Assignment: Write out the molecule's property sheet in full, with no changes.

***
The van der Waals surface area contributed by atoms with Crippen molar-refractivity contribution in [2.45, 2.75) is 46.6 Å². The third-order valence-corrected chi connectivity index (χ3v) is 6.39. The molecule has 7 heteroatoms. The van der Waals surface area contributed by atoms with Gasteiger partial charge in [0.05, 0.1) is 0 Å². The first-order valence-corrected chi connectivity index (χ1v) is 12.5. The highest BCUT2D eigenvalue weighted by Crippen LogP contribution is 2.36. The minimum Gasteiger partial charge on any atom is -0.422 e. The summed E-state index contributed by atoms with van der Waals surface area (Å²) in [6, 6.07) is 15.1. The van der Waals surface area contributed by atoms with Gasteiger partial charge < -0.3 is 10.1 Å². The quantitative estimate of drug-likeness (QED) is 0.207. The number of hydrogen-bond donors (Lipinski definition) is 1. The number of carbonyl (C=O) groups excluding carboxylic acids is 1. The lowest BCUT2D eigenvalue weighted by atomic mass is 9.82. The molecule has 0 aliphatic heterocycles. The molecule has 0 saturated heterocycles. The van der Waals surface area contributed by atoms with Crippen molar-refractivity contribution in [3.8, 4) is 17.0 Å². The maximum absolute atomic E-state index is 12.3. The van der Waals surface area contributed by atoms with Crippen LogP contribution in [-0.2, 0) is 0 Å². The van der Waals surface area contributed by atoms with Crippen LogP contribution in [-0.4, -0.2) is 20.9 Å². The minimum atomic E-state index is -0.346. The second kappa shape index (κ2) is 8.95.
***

The van der Waals surface area contributed by atoms with Crippen molar-refractivity contribution in [2.45, 2.75) is 46.6 Å². The third-order valence-corrected chi connectivity index (χ3v) is 6.39. The molecule has 7 heteroatoms. The van der Waals surface area contributed by atoms with Gasteiger partial charge in [0.05, 0.1) is 0 Å². The first-order valence-corrected chi connectivity index (χ1v) is 12.5. The highest BCUT2D eigenvalue weighted by Crippen LogP contribution is 2.36. The minimum Gasteiger partial charge on any atom is -0.422 e. The summed E-state index contributed by atoms with van der Waals surface area (Å²) in [6, 6.07) is 15.1. The van der Waals surface area contributed by atoms with Gasteiger partial charge < -0.3 is 10.1 Å². The quantitative estimate of drug-likeness (QED) is 0.207. The number of hydrogen-bond donors (Lipinski definition) is 1. The number of carbonyl (C=O) groups excluding carboxylic acids is 1. The lowest BCUT2D eigenvalue weighted by atomic mass is 9.82. The molecule has 0 aliphatic heterocycles. The molecule has 0 saturated heterocycles. The van der Waals surface area contributed by atoms with Crippen molar-refractivity contribution in [3.8, 4) is 17.0 Å². The maximum absolute atomic E-state index is 12.3. The van der Waals surface area contributed by atoms with Crippen LogP contribution in [-0.2, 0) is 0 Å². The van der Waals surface area contributed by atoms with Crippen LogP contribution in [-0.4, -0.2) is 20.9 Å². The minimum atomic E-state index is -0.346. The second kappa shape index (κ2) is 8.95.